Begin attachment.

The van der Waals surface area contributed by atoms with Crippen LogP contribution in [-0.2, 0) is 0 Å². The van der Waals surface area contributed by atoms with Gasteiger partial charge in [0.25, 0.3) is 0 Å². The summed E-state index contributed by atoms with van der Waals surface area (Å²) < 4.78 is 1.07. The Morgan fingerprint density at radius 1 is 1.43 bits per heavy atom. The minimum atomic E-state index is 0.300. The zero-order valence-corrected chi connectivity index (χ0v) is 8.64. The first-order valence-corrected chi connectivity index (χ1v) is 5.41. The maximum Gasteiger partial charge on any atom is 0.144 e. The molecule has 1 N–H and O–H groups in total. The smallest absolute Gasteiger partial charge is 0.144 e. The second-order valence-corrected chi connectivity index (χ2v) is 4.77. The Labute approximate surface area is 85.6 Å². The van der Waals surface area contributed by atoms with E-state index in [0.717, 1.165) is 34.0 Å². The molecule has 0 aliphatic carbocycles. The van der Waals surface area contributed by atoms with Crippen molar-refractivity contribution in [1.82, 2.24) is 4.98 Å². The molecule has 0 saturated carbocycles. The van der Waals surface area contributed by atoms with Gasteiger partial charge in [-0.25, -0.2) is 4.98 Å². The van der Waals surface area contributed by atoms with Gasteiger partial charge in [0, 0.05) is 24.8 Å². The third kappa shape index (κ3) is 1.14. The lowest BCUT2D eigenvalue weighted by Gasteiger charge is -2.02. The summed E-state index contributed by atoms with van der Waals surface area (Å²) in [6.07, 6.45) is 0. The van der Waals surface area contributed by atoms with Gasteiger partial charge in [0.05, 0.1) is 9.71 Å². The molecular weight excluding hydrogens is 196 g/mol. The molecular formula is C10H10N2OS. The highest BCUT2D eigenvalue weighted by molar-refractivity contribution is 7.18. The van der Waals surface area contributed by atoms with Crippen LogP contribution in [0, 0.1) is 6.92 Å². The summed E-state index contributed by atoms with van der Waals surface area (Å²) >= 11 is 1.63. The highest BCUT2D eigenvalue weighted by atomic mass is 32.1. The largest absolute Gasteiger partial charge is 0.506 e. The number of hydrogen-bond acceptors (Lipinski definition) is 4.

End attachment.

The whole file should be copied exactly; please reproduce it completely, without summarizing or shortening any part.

The van der Waals surface area contributed by atoms with Crippen LogP contribution in [-0.2, 0) is 0 Å². The van der Waals surface area contributed by atoms with Gasteiger partial charge in [0.25, 0.3) is 0 Å². The summed E-state index contributed by atoms with van der Waals surface area (Å²) < 4.78 is 1.07. The Morgan fingerprint density at radius 1 is 1.43 bits per heavy atom. The minimum atomic E-state index is 0.300. The zero-order valence-corrected chi connectivity index (χ0v) is 8.64. The first-order valence-corrected chi connectivity index (χ1v) is 5.41. The maximum Gasteiger partial charge on any atom is 0.144 e. The molecule has 1 N–H and O–H groups in total. The smallest absolute Gasteiger partial charge is 0.144 e. The second-order valence-corrected chi connectivity index (χ2v) is 4.77. The Labute approximate surface area is 85.6 Å². The van der Waals surface area contributed by atoms with E-state index in [0.717, 1.165) is 34.0 Å². The molecule has 0 aliphatic carbocycles. The van der Waals surface area contributed by atoms with Crippen molar-refractivity contribution in [1.82, 2.24) is 4.98 Å². The molecule has 0 saturated carbocycles. The van der Waals surface area contributed by atoms with Gasteiger partial charge in [-0.25, -0.2) is 4.98 Å². The van der Waals surface area contributed by atoms with Gasteiger partial charge in [0, 0.05) is 24.8 Å². The third kappa shape index (κ3) is 1.14. The lowest BCUT2D eigenvalue weighted by Gasteiger charge is -2.02. The summed E-state index contributed by atoms with van der Waals surface area (Å²) in [6.07, 6.45) is 0. The van der Waals surface area contributed by atoms with Gasteiger partial charge in [0.05, 0.1) is 9.71 Å². The molecular weight excluding hydrogens is 196 g/mol. The molecular formula is C10H10N2OS. The highest BCUT2D eigenvalue weighted by molar-refractivity contribution is 7.18. The van der Waals surface area contributed by atoms with Crippen LogP contribution in [0, 0.1) is 6.92 Å². The summed E-state index contributed by atoms with van der Waals surface area (Å²) >= 11 is 1.63. The highest BCUT2D eigenvalue weighted by atomic mass is 32.1. The largest absolute Gasteiger partial charge is 0.506 e. The number of hydrogen-bond acceptors (Lipinski definition) is 4.